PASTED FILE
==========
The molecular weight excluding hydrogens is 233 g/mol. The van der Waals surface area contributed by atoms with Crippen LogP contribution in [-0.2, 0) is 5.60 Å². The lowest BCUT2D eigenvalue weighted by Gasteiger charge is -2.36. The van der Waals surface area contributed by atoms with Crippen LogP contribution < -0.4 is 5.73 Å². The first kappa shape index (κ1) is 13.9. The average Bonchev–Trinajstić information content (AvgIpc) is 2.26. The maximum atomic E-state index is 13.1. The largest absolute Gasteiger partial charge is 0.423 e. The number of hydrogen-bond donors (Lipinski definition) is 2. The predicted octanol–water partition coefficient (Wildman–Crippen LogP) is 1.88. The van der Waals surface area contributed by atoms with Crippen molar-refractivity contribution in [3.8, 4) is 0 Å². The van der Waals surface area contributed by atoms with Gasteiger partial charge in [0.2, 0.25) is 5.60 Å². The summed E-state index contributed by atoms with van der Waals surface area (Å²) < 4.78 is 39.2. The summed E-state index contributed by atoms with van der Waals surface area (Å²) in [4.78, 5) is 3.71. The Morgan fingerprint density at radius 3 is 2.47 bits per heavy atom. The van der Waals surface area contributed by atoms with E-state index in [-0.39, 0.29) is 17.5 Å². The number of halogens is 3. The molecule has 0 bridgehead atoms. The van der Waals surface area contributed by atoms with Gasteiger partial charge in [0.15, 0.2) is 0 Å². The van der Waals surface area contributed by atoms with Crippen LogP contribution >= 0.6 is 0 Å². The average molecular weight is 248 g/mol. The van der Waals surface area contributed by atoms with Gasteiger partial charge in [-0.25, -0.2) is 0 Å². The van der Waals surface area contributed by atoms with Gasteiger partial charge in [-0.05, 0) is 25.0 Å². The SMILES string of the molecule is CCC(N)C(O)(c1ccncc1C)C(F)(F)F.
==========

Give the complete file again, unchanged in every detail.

The molecular weight excluding hydrogens is 233 g/mol. The van der Waals surface area contributed by atoms with Crippen LogP contribution in [-0.2, 0) is 5.60 Å². The lowest BCUT2D eigenvalue weighted by Gasteiger charge is -2.36. The van der Waals surface area contributed by atoms with Crippen LogP contribution < -0.4 is 5.73 Å². The first kappa shape index (κ1) is 13.9. The average Bonchev–Trinajstić information content (AvgIpc) is 2.26. The maximum atomic E-state index is 13.1. The largest absolute Gasteiger partial charge is 0.423 e. The number of hydrogen-bond donors (Lipinski definition) is 2. The predicted octanol–water partition coefficient (Wildman–Crippen LogP) is 1.88. The van der Waals surface area contributed by atoms with Crippen molar-refractivity contribution in [3.8, 4) is 0 Å². The van der Waals surface area contributed by atoms with Gasteiger partial charge in [0.2, 0.25) is 5.60 Å². The summed E-state index contributed by atoms with van der Waals surface area (Å²) < 4.78 is 39.2. The summed E-state index contributed by atoms with van der Waals surface area (Å²) in [4.78, 5) is 3.71. The Morgan fingerprint density at radius 3 is 2.47 bits per heavy atom. The van der Waals surface area contributed by atoms with E-state index in [-0.39, 0.29) is 17.5 Å². The number of halogens is 3. The molecule has 0 bridgehead atoms. The van der Waals surface area contributed by atoms with Gasteiger partial charge in [0.15, 0.2) is 0 Å². The van der Waals surface area contributed by atoms with Crippen LogP contribution >= 0.6 is 0 Å². The average molecular weight is 248 g/mol. The van der Waals surface area contributed by atoms with Gasteiger partial charge in [-0.25, -0.2) is 0 Å². The van der Waals surface area contributed by atoms with Gasteiger partial charge in [-0.05, 0) is 25.0 Å². The SMILES string of the molecule is CCC(N)C(O)(c1ccncc1C)C(F)(F)F.